Especially given our western culture, it’s spiritually far healthier to get married in one’s early twenties, as most frum people today do.  But then you’re stuck working in the opposite direction of the Torah’s formula!  As a community, is there any way we can get back on track? 

What if we were to fast-track the entire process much earlier and have our kids finish school at fifteen or sixteen instead of seventeen or eighteen?  We happen to be fortunate to have been able to implement such a framework, given our circumstances in Edmonton.  But maybe it is a model that could be followed elsewhere and made more mainstream? 

Admittedly, I am not a mechanech (educator), but Millie’s classmates’ parents are mechanchim; and they were happy with the arrangement.   And we are most grateful to the hanhalah (administration) – the past and current principals, Rabbis Rafi Draiman and Dovid Sass – of Menorah Academy, along with the teachers, for supporting the facilitation of the accelerated system.   Everyone sat at the table and agreed that there was no reason to hold our bright girls back just because the average child takes twelve years to complete school.

Would it work for every child in our community?  I’m not sure; that’s a question for experts in the field of chinuch (education).   But there is surely a large number of kids being slowed down unnecessarily on account of western cultural norms that may or may not be immutable.   Maybe it’s time to consider either fast-tracking, and allowing smart kids to skip grades; or even perhaps day-schools that are dedicated to supporting our bright kids.

It’s really not as crazy as it sounds.  The curriculum in grades two through four might be covered over two years, instead of three.  And the curriculum in grades six to nine might be covered in three years, instead of four.   Certainly, the optimum formula for success is best left to the experts; but it’s a conversation we should be having.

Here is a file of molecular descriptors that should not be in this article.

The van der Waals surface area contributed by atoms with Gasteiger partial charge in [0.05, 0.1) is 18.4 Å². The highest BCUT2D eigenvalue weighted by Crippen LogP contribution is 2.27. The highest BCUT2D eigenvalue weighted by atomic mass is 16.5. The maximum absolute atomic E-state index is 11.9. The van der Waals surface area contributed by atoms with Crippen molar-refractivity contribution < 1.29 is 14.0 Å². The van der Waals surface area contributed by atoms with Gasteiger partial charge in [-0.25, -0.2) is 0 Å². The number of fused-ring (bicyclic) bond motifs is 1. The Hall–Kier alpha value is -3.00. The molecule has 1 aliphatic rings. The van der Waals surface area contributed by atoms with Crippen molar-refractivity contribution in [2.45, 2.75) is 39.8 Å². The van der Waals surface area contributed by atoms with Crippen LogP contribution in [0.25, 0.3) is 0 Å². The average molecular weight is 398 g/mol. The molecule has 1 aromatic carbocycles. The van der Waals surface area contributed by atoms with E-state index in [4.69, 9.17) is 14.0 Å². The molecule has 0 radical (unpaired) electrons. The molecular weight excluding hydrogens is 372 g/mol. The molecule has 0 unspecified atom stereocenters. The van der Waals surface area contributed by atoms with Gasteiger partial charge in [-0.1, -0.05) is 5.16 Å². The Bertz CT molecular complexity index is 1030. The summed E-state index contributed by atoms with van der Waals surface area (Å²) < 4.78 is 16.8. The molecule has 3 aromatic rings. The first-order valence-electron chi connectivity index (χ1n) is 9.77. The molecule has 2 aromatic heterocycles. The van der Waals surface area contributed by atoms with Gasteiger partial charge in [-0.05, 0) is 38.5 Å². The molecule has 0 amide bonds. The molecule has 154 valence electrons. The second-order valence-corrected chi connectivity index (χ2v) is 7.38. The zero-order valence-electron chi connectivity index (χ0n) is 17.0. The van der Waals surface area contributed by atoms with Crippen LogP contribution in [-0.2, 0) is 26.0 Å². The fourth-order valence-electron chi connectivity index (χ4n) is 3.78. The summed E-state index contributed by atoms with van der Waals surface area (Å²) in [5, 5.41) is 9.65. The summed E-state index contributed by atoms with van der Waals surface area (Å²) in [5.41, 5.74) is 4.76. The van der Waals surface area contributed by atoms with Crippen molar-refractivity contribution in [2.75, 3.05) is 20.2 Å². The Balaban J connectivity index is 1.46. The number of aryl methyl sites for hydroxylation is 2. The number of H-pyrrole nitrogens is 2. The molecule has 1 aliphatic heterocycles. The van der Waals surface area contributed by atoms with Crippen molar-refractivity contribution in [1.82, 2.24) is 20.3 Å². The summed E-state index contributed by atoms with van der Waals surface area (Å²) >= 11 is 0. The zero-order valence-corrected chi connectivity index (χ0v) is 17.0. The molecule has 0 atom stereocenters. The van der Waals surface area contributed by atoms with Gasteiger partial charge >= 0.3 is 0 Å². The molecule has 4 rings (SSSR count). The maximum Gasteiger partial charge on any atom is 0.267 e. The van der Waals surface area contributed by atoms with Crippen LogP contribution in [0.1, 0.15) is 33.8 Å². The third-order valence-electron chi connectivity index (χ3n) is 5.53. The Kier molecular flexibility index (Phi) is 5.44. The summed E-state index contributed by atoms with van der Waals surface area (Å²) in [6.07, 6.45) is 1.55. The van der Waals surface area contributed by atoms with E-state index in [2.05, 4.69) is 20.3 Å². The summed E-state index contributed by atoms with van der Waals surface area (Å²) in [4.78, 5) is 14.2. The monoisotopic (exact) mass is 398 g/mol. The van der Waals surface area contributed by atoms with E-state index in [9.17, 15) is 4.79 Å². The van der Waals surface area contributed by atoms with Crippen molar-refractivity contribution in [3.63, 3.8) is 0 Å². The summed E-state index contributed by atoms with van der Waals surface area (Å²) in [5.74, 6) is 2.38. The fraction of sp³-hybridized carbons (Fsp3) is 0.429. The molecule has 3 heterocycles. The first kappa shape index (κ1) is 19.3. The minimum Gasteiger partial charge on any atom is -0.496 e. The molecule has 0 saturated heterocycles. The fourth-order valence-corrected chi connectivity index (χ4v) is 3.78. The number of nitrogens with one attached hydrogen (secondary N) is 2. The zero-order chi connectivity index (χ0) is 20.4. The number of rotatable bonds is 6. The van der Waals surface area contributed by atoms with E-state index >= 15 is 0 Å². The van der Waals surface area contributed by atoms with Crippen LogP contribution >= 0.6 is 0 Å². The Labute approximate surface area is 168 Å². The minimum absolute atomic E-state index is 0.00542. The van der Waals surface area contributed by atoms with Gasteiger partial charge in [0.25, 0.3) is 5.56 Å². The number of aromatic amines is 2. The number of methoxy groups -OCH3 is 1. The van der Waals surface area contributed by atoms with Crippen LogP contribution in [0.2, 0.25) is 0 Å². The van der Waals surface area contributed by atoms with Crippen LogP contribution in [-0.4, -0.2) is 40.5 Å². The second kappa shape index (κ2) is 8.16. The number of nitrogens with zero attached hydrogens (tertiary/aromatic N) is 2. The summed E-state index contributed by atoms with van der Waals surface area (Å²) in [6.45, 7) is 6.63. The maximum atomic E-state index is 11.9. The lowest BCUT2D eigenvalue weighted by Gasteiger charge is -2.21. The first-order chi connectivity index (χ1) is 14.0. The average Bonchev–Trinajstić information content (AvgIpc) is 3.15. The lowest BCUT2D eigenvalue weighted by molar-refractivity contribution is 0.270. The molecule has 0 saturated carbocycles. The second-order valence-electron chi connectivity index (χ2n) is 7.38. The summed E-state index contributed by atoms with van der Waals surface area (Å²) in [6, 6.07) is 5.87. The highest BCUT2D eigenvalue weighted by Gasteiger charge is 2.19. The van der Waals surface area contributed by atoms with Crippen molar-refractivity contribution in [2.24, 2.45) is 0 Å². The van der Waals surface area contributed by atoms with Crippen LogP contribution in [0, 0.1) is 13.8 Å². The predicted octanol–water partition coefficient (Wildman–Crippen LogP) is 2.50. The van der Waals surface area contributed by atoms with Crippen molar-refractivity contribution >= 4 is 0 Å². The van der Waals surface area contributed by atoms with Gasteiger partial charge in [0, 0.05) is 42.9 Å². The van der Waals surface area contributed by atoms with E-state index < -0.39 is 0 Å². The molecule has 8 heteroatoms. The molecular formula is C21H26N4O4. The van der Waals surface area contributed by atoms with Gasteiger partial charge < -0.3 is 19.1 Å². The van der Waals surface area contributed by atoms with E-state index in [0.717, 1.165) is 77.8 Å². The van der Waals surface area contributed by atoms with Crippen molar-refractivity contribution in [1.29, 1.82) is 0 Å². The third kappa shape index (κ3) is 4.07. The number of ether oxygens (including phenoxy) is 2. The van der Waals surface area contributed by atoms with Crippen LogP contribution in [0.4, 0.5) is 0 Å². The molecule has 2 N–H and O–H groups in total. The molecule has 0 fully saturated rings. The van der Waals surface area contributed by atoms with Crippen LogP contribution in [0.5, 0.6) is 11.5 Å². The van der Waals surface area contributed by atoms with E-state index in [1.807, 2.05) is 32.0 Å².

But here’s the kicker:  Not only would this system resolve the conflict presented by the Torah’s prioritization of life – career, home, marriage – but it would also help alleviate the tuition burden suffered by many frum families today.   Imagine we could slice a couple of years off each kid’s tuition – in a family of half a dozen, we’re talking savings of hundreds of thousands of dollars!  Not to mention the fact that young married couples would already be well on the way to stable careers and home purchases; and consequently, less of a financial burden on their parents.

It goes without saying that we must continue to learn Torah and maintain our worldly education throughout our lives.  The Gemara’s point is that it is easier to sustain such a commitment to education if our physical and material needs are taken care of.  May you always figure out how to maximize your learning in the limited time you have on Earth!